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Exceptionally carved argillite model totem pole by Haida artist Charles Edenshaw - Donald Ellis Gallery
Profile view of an exceptional argillite totem pole by Charles Edenshaw - Donald Ellis Gallery

Model Totem Pole

attributed to Tahayghen (Charles Edenshaw), 1839-1920
Haida Gwaii, British Columbia

ca. 1890-1910


height: 16 ¾"

Inventory # N4194


acquired by the National Gallery of Canada, Ottawa, ON


Brown, Steven C., The Spirit Within. New York: Rizzoli, 1995, pl. 52

Brown, Steven C., Native Visions: Evolution in Northwest Coast Art from the Eighteenth Through the Twentieth Century. Seattle: University of Washington Press, 1998, pg. 114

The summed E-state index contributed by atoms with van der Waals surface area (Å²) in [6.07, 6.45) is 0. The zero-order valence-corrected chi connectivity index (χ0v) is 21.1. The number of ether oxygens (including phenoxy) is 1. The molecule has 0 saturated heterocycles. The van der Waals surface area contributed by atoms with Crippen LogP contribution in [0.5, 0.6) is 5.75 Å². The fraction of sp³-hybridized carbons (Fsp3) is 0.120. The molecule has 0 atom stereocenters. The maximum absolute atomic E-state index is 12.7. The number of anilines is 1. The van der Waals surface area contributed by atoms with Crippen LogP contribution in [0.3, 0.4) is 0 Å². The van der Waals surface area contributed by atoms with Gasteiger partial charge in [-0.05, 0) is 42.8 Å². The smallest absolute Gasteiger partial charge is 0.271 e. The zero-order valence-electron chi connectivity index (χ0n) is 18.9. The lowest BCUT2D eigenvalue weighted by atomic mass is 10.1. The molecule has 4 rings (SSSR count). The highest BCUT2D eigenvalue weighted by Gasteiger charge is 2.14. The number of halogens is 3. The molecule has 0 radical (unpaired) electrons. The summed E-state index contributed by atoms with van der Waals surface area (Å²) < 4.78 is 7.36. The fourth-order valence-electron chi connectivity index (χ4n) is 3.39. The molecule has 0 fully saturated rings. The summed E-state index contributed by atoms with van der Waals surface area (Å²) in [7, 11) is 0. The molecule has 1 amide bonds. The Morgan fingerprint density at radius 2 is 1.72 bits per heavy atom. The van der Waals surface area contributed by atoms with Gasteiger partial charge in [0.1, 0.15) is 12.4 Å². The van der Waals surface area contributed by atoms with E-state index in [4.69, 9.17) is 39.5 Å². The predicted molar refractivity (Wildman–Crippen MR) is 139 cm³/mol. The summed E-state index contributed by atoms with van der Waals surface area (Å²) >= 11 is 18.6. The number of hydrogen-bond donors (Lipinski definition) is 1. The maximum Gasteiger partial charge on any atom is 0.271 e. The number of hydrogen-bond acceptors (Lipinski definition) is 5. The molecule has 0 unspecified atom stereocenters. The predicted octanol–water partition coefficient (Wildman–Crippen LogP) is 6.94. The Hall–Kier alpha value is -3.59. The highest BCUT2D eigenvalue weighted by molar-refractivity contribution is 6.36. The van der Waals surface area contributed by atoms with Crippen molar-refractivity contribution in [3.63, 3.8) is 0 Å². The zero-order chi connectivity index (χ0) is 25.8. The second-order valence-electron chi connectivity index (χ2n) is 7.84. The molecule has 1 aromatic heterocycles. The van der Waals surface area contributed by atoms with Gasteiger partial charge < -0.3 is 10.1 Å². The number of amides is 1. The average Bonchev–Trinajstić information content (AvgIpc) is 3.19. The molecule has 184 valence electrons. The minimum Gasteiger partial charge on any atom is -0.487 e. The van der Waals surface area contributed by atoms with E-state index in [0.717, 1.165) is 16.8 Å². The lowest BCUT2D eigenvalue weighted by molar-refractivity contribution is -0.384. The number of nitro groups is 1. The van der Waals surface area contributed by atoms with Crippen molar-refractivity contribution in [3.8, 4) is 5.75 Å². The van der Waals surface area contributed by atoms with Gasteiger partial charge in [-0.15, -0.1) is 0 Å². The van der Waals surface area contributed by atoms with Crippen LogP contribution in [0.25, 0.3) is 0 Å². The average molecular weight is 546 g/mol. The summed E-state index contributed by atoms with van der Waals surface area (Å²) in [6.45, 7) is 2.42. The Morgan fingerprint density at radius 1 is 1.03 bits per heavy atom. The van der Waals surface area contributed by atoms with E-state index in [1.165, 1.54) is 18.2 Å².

Totem poles are among the most emblematic artistic traditions of Northwest Coast First Nations peoples. Carved from towering cedar trees as monuments to ancestral lineage and clan history, the manufacture of full-sized totem poles is a lengthy process requiring a skilled and large labour force. Following the decimation of the Indigenous population by the smallpox epidemic in the mid-nineteenth century, the number of artists and wealthy patrons significantly declined. Also impacting traditional ways of life was the new ability for Indigenous people to accumulate wealth through non-traditional occupations in commercial fishing and forestry. In the late 19th century, Indigenous artists began creating small scale model totem poles out of wood and argillite, which could easily be marketed to Euro-Canadian clientele. Charles Edenshaw, also known by his Haida name Tahayghen, was one of the most renowned artists in this new art tradition. In a discussion of his unique ability to interpret early modernity, art historian Kathleen Bunn-Marcuse notes Edenshaw’s ‘combined use of Haida and Euro-Canadian imagery to reveal his exposure to a wealth of images that inspired him and reflected the interests and demands of both Indigenous and non-Indigenous audiences.’ (Bunn-Marcuse 2013, pg. 175) She also relays Edenshaw’s daughter Florence Edenshaw Davidson’s recollection of her father’s varied clientele, noting that he primarily produced bracelets for Haida clientele while gearing argillite carving towards a non-Native audience. (Ibid.) In all likelihood, this superb model totem pole was initially carved for a non-Indigenous patron. Like its full scale counterparts, the pole combines references to clan lineage, family crests, specific mythical episodes, or actual historical and/or recent events. Along with others of its kind, it embodies Haida innovation and the ability to preserve and propagate artistic traditions to the next generation of artists.

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